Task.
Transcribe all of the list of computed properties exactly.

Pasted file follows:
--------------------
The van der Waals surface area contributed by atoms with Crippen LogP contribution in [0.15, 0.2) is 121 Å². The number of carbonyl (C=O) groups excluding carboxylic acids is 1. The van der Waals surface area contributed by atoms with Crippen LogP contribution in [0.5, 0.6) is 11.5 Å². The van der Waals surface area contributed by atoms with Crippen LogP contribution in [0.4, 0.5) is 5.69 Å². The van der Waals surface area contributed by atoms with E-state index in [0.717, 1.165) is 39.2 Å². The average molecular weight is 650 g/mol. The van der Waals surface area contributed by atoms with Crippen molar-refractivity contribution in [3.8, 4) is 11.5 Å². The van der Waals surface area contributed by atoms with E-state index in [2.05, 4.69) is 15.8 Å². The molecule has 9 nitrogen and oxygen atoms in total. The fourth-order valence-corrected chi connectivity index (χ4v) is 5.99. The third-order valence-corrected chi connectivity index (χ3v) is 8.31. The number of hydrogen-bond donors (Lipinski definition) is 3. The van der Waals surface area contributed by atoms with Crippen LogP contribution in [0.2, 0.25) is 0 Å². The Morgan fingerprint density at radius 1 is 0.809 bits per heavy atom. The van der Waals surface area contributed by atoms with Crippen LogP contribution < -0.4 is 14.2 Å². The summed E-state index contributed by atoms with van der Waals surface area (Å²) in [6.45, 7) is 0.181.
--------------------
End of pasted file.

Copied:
The van der Waals surface area contributed by atoms with Crippen LogP contribution in [0.15, 0.2) is 121 Å². The number of carbonyl (C=O) groups excluding carboxylic acids is 1. The van der Waals surface area contributed by atoms with Crippen LogP contribution in [0.5, 0.6) is 11.5 Å². The van der Waals surface area contributed by atoms with Crippen LogP contribution in [0.4, 0.5) is 5.69 Å². The van der Waals surface area contributed by atoms with E-state index in [0.717, 1.165) is 39.2 Å². The average molecular weight is 650 g/mol. The van der Waals surface area contributed by atoms with Crippen molar-refractivity contribution in [3.8, 4) is 11.5 Å². The van der Waals surface area contributed by atoms with E-state index in [2.05, 4.69) is 15.8 Å². The molecule has 9 nitrogen and oxygen atoms in total. The fourth-order valence-corrected chi connectivity index (χ4v) is 5.99. The third-order valence-corrected chi connectivity index (χ3v) is 8.31. The number of hydrogen-bond donors (Lipinski definition) is 3. The van der Waals surface area contributed by atoms with Crippen LogP contribution in [0.2, 0.25) is 0 Å². The Morgan fingerprint density at radius 1 is 0.809 bits per heavy atom. The van der Waals surface area contributed by atoms with Crippen LogP contribution < -0.4 is 14.2 Å². The summed E-state index contributed by atoms with van der Waals surface area (Å²) in [6.45, 7) is 0.181.